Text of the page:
ISTANBUL (Reuters) - Turkey hopes to secure a permanent place on the Formula One calendar after it stages its first event in nearly a decade later this year, albeit at half-capacity due to the coronavirus pandemic, the operator of Istanbul Park circuit said on Tuesday.
The Turkish Grand Prix is set for Nov. 15 after F1 last week adjusted its 2020 calendar of 17 races, and cancelled the Chinese Grand Prix due to the virus.
Turkey last played host in 2011 when Istanbul’s circuit was popular among drivers, though less so with locals whose attendance was limited. This year, tickets will be sold for a record-low 30 Turkish lira ($4.08).
Speaking at Istanbul Park, Vural Ak, chairman of circuit operator Intercity, said a one-year deal with F1 could be extended beyond the November race.
“We were actually in talks for a long-term contract to be signed in 2021, but it’s difficult for a country to be added without another leaving. The pandemic changed this,” Ak told reporters.
“Once the operation is completed without problems, both sides are willing to turn this into a long-term contract.”
As many as 100,000 fans, or half of capacity, will be allowed to attend the race as long as it is deemed safe, Ak added. Russia’s Sochi is the only other race this season planning to include spectators.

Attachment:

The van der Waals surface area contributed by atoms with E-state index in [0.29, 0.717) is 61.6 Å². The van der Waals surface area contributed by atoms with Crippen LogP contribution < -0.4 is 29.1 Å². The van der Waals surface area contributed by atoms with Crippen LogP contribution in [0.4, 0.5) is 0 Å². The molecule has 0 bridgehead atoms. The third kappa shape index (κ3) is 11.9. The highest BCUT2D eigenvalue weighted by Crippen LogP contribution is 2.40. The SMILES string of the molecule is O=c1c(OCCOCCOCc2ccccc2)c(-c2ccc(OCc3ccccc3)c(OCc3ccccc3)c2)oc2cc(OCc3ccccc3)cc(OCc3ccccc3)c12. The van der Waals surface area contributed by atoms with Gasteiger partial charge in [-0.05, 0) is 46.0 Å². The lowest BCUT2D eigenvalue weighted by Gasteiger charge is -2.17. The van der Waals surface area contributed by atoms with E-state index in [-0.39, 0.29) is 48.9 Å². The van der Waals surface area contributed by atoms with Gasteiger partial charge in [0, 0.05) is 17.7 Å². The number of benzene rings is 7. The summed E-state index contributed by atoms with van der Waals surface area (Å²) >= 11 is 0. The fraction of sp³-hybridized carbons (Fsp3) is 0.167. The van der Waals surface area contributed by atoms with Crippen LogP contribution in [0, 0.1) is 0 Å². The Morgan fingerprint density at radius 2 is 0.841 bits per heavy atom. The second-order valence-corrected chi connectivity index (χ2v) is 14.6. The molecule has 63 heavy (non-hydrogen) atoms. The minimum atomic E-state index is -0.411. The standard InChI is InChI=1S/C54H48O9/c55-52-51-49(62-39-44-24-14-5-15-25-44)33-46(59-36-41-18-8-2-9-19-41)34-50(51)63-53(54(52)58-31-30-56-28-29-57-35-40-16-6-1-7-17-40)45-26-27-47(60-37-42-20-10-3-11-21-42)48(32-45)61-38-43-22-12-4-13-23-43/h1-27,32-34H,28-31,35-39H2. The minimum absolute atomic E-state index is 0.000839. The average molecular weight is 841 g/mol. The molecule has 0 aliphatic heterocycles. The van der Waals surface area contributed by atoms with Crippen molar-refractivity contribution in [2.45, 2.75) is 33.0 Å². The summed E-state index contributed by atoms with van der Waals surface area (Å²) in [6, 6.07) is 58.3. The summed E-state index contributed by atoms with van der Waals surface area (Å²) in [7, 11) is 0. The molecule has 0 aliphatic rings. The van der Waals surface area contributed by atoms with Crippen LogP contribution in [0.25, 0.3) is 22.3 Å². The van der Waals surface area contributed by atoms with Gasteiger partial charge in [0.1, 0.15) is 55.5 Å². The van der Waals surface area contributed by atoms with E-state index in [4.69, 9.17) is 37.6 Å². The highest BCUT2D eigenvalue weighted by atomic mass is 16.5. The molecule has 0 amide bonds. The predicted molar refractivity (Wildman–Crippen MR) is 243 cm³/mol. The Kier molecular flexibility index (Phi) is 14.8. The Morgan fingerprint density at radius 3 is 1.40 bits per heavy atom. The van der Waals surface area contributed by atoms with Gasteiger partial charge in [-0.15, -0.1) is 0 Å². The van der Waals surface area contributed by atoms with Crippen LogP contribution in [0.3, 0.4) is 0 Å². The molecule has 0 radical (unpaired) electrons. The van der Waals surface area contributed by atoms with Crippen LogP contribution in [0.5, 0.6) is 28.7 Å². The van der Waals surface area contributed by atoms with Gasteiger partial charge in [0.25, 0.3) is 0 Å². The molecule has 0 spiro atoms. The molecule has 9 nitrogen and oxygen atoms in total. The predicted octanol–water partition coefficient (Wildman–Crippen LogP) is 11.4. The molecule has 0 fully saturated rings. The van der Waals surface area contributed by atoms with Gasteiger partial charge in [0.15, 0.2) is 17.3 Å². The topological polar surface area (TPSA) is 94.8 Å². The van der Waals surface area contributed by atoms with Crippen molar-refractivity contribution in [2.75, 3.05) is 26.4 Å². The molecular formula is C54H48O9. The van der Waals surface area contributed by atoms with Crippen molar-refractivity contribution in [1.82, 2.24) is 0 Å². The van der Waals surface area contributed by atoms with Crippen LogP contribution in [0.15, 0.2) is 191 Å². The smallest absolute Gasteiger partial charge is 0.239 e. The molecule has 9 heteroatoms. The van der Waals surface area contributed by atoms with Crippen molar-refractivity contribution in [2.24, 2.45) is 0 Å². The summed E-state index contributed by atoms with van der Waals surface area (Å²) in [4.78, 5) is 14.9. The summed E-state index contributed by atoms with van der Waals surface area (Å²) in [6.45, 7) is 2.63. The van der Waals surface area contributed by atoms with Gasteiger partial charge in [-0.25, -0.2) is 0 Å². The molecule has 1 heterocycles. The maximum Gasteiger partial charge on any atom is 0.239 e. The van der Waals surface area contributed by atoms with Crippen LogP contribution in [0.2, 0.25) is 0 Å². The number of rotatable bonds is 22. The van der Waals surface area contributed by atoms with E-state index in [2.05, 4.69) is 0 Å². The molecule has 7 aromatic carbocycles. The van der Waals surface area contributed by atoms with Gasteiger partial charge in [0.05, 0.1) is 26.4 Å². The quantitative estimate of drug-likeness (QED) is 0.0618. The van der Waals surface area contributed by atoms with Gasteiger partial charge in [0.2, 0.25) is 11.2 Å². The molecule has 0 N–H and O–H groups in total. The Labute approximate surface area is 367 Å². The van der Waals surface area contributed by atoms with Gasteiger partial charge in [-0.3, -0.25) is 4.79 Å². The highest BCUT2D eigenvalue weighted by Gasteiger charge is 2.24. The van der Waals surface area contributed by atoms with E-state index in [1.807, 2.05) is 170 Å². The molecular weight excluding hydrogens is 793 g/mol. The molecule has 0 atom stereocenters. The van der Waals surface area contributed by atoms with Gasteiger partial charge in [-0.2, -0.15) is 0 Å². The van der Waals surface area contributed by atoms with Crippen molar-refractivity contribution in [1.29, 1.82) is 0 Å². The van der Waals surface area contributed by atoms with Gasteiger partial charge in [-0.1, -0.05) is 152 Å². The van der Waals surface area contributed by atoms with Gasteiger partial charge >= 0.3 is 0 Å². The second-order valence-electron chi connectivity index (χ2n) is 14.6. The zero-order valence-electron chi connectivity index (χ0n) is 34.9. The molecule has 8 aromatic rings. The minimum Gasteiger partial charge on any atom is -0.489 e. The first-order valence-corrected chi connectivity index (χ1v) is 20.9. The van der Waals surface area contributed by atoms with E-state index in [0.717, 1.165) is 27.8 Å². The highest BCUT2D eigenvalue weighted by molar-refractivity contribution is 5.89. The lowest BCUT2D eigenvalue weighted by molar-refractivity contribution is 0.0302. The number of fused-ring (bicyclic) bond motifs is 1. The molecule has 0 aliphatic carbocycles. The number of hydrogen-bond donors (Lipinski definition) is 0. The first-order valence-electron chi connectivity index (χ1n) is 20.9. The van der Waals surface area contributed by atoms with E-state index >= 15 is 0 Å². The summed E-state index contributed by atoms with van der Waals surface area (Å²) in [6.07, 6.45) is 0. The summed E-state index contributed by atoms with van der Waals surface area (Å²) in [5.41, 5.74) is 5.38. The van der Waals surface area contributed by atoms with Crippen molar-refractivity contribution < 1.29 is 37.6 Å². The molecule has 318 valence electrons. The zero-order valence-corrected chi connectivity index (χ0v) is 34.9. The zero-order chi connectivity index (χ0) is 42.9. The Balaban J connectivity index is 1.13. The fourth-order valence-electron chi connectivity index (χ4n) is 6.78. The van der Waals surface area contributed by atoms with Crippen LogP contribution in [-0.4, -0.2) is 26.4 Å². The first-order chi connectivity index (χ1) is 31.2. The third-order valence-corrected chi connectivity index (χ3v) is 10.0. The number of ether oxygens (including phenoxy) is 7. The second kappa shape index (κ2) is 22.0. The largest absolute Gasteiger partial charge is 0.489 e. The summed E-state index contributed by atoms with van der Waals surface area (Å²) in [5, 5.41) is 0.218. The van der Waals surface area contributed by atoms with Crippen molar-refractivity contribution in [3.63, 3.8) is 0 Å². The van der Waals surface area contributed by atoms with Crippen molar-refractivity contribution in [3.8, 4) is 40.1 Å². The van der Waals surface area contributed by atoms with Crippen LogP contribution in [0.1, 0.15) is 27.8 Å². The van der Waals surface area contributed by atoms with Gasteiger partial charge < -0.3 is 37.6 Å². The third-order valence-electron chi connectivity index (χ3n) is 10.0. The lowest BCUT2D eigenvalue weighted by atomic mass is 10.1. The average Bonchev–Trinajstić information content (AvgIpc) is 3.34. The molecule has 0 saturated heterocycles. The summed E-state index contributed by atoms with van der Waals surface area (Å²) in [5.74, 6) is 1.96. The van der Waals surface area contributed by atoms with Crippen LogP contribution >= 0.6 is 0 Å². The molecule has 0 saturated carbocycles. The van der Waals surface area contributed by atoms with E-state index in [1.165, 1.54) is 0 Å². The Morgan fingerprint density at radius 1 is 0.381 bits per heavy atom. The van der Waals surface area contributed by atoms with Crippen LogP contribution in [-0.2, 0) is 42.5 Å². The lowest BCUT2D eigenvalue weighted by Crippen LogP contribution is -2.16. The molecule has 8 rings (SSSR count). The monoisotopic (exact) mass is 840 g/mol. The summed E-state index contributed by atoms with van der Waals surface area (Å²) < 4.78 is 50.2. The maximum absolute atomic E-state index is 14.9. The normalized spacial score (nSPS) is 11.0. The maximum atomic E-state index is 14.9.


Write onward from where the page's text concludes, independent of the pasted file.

Asked about the conditions of the circuit and its asphalt, Ak said a successful technical evaluation had been done and a second was planned. “Completely renewing the asphalt, if we want, is a 15-day process and we can do that,” he said.
Okay Karacan, a Turkish F1 expert at the circuit, said in an interview that the asphalt and rain gutters by the main straight would need work.
The only current drivers to have won in years past at Istanbul Park are Kimi Raikkonen, six-time world champion Lewis Hamilton and four-time champion Sebastian Vettel.
F1, Intercity and the Turkish government had held talks to bring racing back to Turkey, but no agreement was reached until this year.
“The (Turkish) President (Tayyip Erdogan) gave Intercity the responsibility of bringing F1 back to Turkey. We did what we had to and we will handle all financial and operational costs,” Ak said.
Reporting by Tuvan Gumrukcu; Editing by Jonathan Spicer and Ken Ferris
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